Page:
The weather was perfect for haying; dry and sunny, with a couple consecutive days beyond for drying the cut grass. But David Freeman had something else in mind for his 1958 Ford Workmaster tractor. He unhitched it in the morning and rode it in the Franklin County Farm Bureau (FCFB)’s Inaugural Tractor Ride, joining 21 other tractors for the June 25 event. And he still planned on haying that afternoon, despite the 30-mile ride back and forth from his hometown in Heath, MA to nearby the Hilltowns.
The ride raised money for the FCFB and the Franklin County 4-H who held their annual fair at the Heath Fairgrounds simultaneously as tractors and their owners convened before departing. Organizers plan to make the tractor ride a tradition.
Freeman has been a member of the Board of Directors for the FCFB for four or five years. The FCFB represents Franklin County farmers, dealing directly with the state’s nonprofit Massachusetts Farm Bureau Federation (MFBF).
The FCFB makes sure that “farmers are fairly represented. The Farm Bureau is the only voice that farmers have,” said Freeman. There are 25 farms alone in Heath. “It’s not just large animals, it represents bees or orchards, anything to do with agriculture,” said Freeman, including local regulations regarding farm-stands to conservation.
“We are the oldest Farm Bureau in the country,” said Liz Smith, administrative assistant for the Marlborough-based MFBF. They started in 1915 as an offshoot of the USDA, “as a way to educate farmers about what’s latest and greatest, a way to spread knowledge. We support all forms of agriculture across the state: harvesting oysters or cranberries, harvesting maple syrup, grass-fed beef, fruit and vegetable growers,” said Smith. “Not as regulatory arm, but a way for agriculture to come together. Once we lose that land to development, we don’t get it back.” She noted that there has been an uptake in the number of acres being farmed in Massachusetts as people want to know where their product is grown, taking care not increase their carbon footprint by having it trucked in.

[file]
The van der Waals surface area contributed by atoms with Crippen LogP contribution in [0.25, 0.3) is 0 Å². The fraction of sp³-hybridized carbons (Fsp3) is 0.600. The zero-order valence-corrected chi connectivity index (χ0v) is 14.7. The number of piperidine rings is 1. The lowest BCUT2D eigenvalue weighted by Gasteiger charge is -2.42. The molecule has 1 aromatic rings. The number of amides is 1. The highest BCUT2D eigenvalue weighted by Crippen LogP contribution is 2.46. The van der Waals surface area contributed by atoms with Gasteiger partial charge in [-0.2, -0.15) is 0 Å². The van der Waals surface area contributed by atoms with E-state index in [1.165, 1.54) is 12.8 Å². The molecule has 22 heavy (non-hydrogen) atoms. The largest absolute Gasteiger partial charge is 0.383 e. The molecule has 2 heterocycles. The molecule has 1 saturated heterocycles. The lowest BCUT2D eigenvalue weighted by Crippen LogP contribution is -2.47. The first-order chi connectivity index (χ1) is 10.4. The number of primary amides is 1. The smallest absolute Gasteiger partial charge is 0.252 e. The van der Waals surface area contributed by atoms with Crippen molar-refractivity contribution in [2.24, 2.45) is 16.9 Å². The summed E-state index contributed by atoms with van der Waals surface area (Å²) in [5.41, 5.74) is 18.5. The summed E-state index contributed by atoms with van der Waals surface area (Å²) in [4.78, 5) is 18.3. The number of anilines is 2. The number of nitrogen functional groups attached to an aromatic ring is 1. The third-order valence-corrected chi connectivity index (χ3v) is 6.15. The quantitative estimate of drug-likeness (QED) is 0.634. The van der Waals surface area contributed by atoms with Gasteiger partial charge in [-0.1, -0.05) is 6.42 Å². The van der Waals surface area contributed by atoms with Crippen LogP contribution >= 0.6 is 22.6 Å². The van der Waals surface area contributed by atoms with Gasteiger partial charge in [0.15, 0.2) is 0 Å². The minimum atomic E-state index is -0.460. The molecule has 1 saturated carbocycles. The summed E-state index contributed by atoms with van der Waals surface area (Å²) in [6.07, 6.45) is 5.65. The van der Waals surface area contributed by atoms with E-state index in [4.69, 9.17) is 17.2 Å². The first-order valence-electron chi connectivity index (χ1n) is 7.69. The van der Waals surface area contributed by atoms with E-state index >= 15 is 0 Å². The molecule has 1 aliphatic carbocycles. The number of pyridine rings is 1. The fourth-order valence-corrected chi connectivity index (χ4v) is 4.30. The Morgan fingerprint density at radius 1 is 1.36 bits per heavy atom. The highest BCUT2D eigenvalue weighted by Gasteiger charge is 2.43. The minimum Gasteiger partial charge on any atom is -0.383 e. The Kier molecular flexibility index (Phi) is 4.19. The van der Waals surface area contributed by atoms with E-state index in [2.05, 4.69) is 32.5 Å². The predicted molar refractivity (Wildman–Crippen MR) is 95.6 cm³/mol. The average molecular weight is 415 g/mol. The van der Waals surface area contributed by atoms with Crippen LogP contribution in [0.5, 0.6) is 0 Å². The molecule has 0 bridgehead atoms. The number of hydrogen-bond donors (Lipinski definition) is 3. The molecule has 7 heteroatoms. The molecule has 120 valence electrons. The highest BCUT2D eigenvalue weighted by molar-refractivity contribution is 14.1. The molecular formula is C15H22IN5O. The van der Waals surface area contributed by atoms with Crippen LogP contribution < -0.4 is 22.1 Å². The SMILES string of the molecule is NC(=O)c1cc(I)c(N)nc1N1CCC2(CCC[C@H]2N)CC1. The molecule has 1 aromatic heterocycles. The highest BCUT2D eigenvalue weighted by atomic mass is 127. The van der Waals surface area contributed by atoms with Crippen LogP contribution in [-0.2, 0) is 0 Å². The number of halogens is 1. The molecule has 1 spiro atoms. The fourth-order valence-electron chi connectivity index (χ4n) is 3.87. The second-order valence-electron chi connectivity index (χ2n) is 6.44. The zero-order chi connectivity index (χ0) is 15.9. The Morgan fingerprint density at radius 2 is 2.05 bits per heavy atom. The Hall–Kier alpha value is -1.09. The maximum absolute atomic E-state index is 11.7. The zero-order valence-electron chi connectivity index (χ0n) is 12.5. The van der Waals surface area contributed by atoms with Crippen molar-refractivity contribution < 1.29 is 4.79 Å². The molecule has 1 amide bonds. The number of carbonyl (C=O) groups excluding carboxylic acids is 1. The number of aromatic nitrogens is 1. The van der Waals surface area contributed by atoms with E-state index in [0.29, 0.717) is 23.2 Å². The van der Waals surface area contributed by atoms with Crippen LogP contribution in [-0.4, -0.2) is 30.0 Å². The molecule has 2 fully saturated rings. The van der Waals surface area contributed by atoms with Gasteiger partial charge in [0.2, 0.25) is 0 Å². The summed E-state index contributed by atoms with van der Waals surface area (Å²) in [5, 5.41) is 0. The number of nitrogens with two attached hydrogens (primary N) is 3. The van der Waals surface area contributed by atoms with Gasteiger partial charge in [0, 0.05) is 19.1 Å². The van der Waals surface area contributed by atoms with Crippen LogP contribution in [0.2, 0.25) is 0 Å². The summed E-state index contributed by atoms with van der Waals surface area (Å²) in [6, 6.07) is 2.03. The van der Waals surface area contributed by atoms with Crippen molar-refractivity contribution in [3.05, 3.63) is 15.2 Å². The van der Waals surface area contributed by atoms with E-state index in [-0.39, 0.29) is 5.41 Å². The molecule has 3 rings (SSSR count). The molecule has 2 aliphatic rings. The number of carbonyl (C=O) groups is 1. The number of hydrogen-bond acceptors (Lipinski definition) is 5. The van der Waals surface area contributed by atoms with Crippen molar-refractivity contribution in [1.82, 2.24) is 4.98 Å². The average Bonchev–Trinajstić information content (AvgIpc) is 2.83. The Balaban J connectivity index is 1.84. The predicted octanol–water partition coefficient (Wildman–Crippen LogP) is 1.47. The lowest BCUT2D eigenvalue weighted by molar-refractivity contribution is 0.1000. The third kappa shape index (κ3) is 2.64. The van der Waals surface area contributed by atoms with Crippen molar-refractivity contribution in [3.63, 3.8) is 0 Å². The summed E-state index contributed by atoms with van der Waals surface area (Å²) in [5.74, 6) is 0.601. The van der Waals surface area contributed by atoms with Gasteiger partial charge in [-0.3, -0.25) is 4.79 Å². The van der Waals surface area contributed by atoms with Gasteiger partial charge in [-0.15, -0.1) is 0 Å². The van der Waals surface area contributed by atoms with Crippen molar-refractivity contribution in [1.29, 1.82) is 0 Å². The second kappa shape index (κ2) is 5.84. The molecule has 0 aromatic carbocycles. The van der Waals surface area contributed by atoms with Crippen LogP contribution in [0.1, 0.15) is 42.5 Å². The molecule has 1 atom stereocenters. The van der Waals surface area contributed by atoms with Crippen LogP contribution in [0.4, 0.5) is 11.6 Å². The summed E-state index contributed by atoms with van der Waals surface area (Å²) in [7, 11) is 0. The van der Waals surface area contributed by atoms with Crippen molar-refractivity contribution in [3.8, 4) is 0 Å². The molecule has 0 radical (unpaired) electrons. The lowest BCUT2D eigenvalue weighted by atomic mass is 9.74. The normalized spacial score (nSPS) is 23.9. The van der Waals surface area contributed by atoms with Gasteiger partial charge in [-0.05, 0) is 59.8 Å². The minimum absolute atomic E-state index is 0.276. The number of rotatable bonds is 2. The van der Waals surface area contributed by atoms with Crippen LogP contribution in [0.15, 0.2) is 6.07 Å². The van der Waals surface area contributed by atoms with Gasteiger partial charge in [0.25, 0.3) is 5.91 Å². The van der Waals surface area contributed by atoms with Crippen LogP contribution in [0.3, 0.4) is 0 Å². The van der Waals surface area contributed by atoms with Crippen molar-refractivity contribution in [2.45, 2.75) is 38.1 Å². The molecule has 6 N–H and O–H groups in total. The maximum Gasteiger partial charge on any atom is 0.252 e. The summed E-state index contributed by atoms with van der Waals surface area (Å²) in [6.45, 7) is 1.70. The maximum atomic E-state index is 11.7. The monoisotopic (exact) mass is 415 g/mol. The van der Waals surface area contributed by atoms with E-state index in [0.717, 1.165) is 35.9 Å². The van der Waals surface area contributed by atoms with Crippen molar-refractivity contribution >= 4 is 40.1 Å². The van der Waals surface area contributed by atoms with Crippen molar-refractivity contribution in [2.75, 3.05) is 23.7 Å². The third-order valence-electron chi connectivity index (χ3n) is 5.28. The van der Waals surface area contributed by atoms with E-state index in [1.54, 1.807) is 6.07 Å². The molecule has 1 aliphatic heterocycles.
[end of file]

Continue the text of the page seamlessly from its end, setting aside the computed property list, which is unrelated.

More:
FCFB president since 2012, Ashfield resident Lenny Roberts was present at the tractors’ takeoff and 4-H Fair, accompanied by board members, Leyden’s Warren Facey, who heralds 40 years as FCFB member, Bernardston’s Chris Coffin and South Deerfield’s Tim Viles.
“This is the first tractor ride for Franklin County, sponsored by the Franklin County Farm Bureau with support of 4-H. It’s all about young kids, getting them into farming and keeping old farmers in their farms,” said Roberts.
Duane Scranton of Windswept Valley Farm from Colrain, MA drove his tall diesel-powered 1970 John Deere tractor. A retired dairy farmer on 200 acres, he still works on the farm with his son Mark Scranton, who also rode in the tractor ride.
Some riders rode their tractors to the Heath starting point as they lived nearby. Kurt Benson of Foxbard Farms in Shelburne rode a 1980 John Deere tractor. He had previously ridden in tractor rides in Cummington and another sponsored by the Hampshire County Farm Bureau in Hadley.
Arnold John Egloff, best known as A.J., from Leyden drove an antique 1947 Farmall M. In pristine condition and gleaming red, it is retired, and kept in the garage out of the elements. He takes it out only for tractor rides or plowing on antique plow days. He has eight tractors, an assortment of John Deeres, Farmalls and Massey Fergusons, and uses “every one of them.”
Russell Glidden from Framingham trailered his 1951 Farmall H to Heath. He uses it about six times a year for Plow Days in Northfield, Orange and Connecticut. “I go down to exercise it,” he said. He has also ridden in the Cummington and Hadley tractor rides.
Riding on the tractor, “Brings me back to the old days, childhood days,” said Glidden, who is now retired. Though he has never owned a farm, he grew up on Waveney Farm, a dairy that raised Brown Swiss, as his father, who worked on the farm, was supplied housing for his family.
Spectator Prudence Wholey from Shelburne owns a 98 Ford tractor, but, “It’s too new for the tractor parade,” she said, as she gazed longingly at all the tractors before they departed on their ride. For more information about FCFB or MFBF, call 508-481-4766 or access www.mfbf.net .